Feminism in/as Translation in Post-Communist Central and Eastern Europe
The project explores the emergence of feminism in Central and Eastern Europe (with case studies from Bulgaria, Serbia, Romania, and the Czech Republic) during the transitional post-Communist period, when feminist ideas and practices were promoted as part of Western gender equality agendas and EU anti-discrimination policies. This is why some scholars have described this process as an imposition of Western feminism “from outside” and “from above”, or as “room-service feminism”. The project works towards theorizing it as “feminism in/as translation” by analyzing diverse feminist texts, gender theories, policies, methodologies, and practices in translation through the lens of cultural translation. In so doing, the recent feminist project can be seen not simply as an eclectic borrowing of foreign models, but as a palimpsestic culture of translation. Here, the culturally specific legacies from former socialist gender regimes mix with Western liberal ideas, triggering processes of intercultural exchange and collaboration, greater tolerance, and social transformation, as well as cultural negotiation, resistance, and re-writing of feminist knowledge.
Kornelia Slavova is Professor of American Studies in the Department of English and American Studies at Sofia University St. Kliment Ohridski, Bulgaria. She teaches courses in cultural history of the U.S., American literature and drama, popular culture, and translation. She was a visiting scholar at SUNY Albany (USA), University of British Columbia (Canada), Central European University (Hungary), and University of Washington (USA). Her publications are in the fields of American drama, comparative literature, cross-cultural studies, and gender studies. She has translated many books on cultural studies and gender studies, as well as Anglo-American plays. She has been awarded the Christo G. Danov National Prize in the Humanities. Since 2008 she has served as associate editor of The European Journal of Women’s Studies (SAGE).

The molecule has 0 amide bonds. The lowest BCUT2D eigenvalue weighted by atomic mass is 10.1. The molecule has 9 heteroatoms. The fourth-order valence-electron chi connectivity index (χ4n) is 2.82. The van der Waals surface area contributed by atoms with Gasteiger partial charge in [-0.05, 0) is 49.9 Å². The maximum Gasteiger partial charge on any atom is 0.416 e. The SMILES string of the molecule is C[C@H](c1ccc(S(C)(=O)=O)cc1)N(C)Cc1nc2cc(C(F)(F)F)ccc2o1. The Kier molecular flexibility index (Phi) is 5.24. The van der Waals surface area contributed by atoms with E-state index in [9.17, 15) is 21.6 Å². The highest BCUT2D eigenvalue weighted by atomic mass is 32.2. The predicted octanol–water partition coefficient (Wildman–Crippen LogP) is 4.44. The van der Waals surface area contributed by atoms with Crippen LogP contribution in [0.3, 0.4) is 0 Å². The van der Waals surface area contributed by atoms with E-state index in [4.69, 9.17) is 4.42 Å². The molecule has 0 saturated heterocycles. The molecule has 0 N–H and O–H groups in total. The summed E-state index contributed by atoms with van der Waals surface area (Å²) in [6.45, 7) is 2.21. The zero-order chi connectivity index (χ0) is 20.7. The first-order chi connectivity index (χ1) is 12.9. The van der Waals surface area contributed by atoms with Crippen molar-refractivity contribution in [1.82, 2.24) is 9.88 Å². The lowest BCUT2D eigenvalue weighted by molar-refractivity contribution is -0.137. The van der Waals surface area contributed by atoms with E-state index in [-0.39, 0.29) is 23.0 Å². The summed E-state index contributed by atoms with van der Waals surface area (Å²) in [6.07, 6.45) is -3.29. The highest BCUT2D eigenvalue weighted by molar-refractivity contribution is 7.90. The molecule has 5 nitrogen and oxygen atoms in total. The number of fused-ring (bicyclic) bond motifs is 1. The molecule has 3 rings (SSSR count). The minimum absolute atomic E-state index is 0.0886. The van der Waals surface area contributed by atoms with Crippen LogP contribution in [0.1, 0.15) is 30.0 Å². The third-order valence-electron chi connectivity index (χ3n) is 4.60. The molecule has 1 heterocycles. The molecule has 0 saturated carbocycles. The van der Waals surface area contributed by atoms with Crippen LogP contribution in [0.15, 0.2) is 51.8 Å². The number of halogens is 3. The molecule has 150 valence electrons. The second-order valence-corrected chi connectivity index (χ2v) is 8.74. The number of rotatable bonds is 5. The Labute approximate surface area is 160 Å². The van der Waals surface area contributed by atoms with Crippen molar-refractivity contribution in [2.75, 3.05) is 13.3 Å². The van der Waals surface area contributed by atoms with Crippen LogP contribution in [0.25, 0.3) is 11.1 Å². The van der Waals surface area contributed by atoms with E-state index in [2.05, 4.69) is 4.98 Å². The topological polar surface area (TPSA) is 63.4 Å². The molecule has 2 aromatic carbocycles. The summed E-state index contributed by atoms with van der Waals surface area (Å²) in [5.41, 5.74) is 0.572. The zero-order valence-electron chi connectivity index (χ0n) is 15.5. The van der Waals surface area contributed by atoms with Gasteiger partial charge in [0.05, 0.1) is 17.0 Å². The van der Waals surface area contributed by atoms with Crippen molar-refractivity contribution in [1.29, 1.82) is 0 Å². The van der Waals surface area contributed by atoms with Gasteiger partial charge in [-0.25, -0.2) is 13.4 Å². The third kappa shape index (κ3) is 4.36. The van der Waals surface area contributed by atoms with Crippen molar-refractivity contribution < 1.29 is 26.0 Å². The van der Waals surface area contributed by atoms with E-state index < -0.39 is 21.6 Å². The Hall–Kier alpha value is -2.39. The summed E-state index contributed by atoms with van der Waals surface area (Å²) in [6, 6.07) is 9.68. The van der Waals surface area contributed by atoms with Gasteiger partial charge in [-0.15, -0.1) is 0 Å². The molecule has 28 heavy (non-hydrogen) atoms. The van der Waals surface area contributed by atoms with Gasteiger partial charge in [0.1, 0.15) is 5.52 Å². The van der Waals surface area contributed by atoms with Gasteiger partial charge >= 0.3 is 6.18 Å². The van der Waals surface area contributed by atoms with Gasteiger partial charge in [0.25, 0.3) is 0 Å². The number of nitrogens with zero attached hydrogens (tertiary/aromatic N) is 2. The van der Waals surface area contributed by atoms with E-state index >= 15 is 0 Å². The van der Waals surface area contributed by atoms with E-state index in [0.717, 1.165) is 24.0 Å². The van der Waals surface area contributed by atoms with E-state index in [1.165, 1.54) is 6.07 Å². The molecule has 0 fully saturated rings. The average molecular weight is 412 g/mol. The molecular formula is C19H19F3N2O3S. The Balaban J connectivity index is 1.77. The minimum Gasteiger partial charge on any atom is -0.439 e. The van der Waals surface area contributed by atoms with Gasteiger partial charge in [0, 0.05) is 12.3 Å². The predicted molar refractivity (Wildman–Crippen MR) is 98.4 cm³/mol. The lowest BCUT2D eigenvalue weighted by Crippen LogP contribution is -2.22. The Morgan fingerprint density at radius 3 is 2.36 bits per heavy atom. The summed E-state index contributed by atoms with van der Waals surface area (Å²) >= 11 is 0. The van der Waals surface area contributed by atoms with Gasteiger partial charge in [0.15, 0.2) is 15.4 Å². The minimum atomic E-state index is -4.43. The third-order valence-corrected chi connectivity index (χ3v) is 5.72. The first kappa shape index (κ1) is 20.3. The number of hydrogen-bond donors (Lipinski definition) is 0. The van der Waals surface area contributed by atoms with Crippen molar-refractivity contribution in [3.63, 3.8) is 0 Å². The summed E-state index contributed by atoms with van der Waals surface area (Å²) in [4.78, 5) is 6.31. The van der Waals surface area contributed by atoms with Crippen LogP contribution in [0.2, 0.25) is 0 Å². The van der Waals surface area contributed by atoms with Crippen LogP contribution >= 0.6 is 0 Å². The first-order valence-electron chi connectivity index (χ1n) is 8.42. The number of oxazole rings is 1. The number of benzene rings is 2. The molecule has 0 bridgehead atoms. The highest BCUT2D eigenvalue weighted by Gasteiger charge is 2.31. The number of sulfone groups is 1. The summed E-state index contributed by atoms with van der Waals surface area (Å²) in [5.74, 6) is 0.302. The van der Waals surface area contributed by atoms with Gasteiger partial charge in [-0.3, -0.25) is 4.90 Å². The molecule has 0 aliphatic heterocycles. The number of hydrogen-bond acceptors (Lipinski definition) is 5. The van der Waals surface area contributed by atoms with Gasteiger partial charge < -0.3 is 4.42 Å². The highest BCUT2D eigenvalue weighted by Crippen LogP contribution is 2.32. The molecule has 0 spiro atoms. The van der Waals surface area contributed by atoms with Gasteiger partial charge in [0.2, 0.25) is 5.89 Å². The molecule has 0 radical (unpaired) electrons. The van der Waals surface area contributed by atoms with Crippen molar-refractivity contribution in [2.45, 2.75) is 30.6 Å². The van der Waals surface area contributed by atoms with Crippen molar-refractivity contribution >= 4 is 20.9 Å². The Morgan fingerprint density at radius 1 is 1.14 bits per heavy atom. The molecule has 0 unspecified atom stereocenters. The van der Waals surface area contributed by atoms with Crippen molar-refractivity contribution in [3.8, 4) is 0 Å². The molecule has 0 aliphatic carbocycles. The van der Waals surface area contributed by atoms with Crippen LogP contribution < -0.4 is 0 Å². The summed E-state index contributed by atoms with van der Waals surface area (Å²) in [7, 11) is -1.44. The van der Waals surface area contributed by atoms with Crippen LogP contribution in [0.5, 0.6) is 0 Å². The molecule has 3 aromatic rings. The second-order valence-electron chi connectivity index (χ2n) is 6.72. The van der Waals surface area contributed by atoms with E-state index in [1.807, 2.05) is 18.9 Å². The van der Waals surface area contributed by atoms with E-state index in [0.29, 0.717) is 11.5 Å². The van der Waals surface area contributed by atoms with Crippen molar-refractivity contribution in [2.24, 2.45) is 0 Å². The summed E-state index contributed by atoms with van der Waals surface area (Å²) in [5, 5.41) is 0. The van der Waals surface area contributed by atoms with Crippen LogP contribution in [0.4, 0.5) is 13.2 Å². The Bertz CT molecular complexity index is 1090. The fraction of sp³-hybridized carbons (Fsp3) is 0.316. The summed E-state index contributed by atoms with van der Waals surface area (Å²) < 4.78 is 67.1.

Selected publications: American Drama on the Bulgarian Stage: Theatre and Translation of Cultures, Sofia 2014; “‘Gender’ on the Move: Shifting Meanings between Western and Non-Western Worlds”, in: Guyonne Leduch (ed.), Comment faire des Études-Genres avec de la littérature: Masquereading, Paris 2014; “Looking at North American Feminism through the Double Lens of Eastern Europe and the Third World”, in: Jasmina Lukić, Joanna Regulska, Darja Zaviršek (eds.), Women and Citizenship in Central and Eastern Europe, Hampshire: Ashgate 2006.
If “our whole life is a translation”, as Adrienne Rich suggests in her poem “Our Whole Life”, we cannot help wondering: what then is the original? Is it another text, another experience, or another reality? How is female experience constructed, deconstructed, and reconstructed when transmitted from one language/culture to another?